Linked by Thom Holwerda on Tue 28th Nov 2017 00:46 UTC
Apple

Let's have a look at the Apple Power Macintosh G5, a weighty space heater that can also perform computing tasks. Apple launched the G5 in 2003 with great fanfare, but nowadays it has a decidedly mixed legacy. In 2003 it was a desktop supercomputer that was supposed to form the basis of Apple's product range for years to come, but within three years it had been discontinued, along with the entire PowerPC range, in favour of a completely new computing architecture. The G5 puts me in mind of an ageing footballer who finally has a chance to play a World Cup match; he is called up from the substitute's bench, entertains the crowd for twenty minutes, but the team loses, and by the time of the next World Cup the uniform is the same but the players are all different. Our time in the sun is brief, the G5's time especially so.

I've long been a PC person, and from my point of view the G5 came and went in the blink of an eye. I knew that it had a striking case and a reputation for high power consumption and heat output, and for being 64-bit at a time when that was rare in the PC world, but that's about it. Almost fifteen years later G5s are available on the used market for almost nothing - postage is incredibly awkward - so I decided to try one out. Mine is a 2.0ghz dual-processor model, the flagship of the first wave of G5s. Back in 2003 this very machine was, in Apple's words, "the world's fastest, most powerful personal computer".

Once I move into a bigger house (hopefully soon), the PowerMac G5 (and its successor, the tower Mac Pro) are definitely high on the list of computers I want to own just for the sake of owning them. These things are beautiful, and thermally speaking, incredibly well designed. I plan on building my own dual-Xeon machine somewhere next year, and I find it incredibly frustrating that nobody seems to sell computer cases with proper thermal channels, or "wind tunnels" if you will, that physically seperate the CPU airflow from the GPU airflow, PSU airflow, and possibly even hard drive air flow. Proper workstations do this - things like the PowerMac G5, tower Mac Pro, HP Z workstations, and so on - but cases for self-built PCs just do not offer this kind of functionality.

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Great article
by Greatquux on Tue 28th Nov 2017 03:14 UTC
Greatquux
Member since:
2017-02-17

Not just about the G5... It's a retrospective summary of how we got to today from back then... My favorite kind. 😁

Reply Score: 1

Comment by demetrioussharpe
by demetrioussharpe on Tue 28th Nov 2017 05:31 UTC
demetrioussharpe
Member since:
2009-01-09

...and I find it incredibly frustrating that nobody seems to sell computer cases with proper thermal channels, or "wind tunnels" if you will, that physically seperate the CPU airflow from the GPU airflow, PSU airflow, and possibly even hard drive air flow.


For basic case suppliers, this is pretty much impossible to do, while actually being able to sell your cases. The reason that computer companies can do this is because they have more control over which motherboard will be inside of their systems, so they can afford to use custom cases -since they'll purchase/produce the motherboards in bulk. Outside of a situation like that, there's no way to guarantee the exact location of the processors & memory. So, there's no way to know exactly how to place the windtunnels that blow over the motherboard, itself.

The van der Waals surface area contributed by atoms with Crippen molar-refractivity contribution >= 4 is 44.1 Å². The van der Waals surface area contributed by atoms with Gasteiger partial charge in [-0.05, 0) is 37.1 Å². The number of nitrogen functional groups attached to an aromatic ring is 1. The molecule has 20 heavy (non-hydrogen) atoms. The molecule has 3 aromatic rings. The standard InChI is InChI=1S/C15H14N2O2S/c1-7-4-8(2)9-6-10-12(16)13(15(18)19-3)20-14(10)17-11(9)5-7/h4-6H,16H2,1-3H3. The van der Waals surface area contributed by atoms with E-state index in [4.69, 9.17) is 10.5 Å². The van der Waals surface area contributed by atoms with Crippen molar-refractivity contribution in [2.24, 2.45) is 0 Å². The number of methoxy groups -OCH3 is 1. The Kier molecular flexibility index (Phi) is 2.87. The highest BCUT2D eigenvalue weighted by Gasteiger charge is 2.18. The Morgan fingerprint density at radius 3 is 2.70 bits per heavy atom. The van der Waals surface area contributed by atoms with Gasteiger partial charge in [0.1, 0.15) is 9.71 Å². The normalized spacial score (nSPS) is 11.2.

Edited 2017-11-28 05:32 UTC

Reply Score: 6

Comment by jerkofalltrades
by jerkofalltrades on Tue 28th Nov 2017 05:37 UTC
jerkofalltrades
Member since:
2012-12-11

Just picked up two Quad G5's from a local recycler for $40 CAD a piece, managed to use the power supply from one and then rebuild both the liquid coolers, for spare processors. And just today managed to snag a 1.42ghz MDD G4 completely functional missing HDD for $70. These were the missing pieces I had been looking for. I love collecting the nicer looking Mac's. Worst case you gut them and make sweet looking Hackintosh's, best case you have a old school machine to play your classic games on.

So it's funny that this gets covered now. There are lots of these machines disappearing into the recycling bin, great time to look for them. Get onto ebay scroll through all the stupidly priced units and find the recycling companies blowing them out for sub $100 on the G5's and even some really nice G4's.

I would suggest for the less technically inclined, Dual 2.3GHz units, A1047 if you want to tinker with MorphOS and A1117 if you want to run OS X or Linux PPC.

Edited 2017-11-28 05:39 UTC

Reply Score: 5

RE: Comment by jerkofalltrades
by judgen on Tue 28th Nov 2017 09:36 UTC in reply to "Comment by jerkofalltrades"
judgen Member since:
2006-07-12

The MDD was righteously priced at max 40 dollars or pickup unless it was a dual one or a Sonnet upgraded version. There are so many of those, and their value is only in that they are the last that can run OS9 natively. Perhaps nostalgians would like to run them, but i can not imagine any software that runs better on a classic mac than it does on sheepshaver or basilisk. Get an amiga instead, at least in that realm emulation can not do everything that the original hardware could.

I do not mean to be disparaging, i still use my Powerbook daily (5.2 17") it is my main irc client through a kvm switch. But the MDD has crap cache can not beat anything (including the last pentium 3 at just about any speed (0.9 to 2.26 ghz aka dothan)

Edit after your edit: No! Morphos is not SMP and might never be (never say never though) AROS is SMP appearantly when using some source git. AROS will soon enough have protected memory for the kernel as well as native applications. And waht i mean by soon is whenever the devs get it done. They did the almost impossible by making the nvidia cards from Geforce 3,4,5k,6k,7k,8k,9,1h,2h,3h amd all the way up to the 480GTX usable for gamers with full 3d acceleration. On a system that should not be able.

Edited 2017-11-28 09:43 UTC

Reply Score: 1

jerkofalltrades Member since:
2012-12-11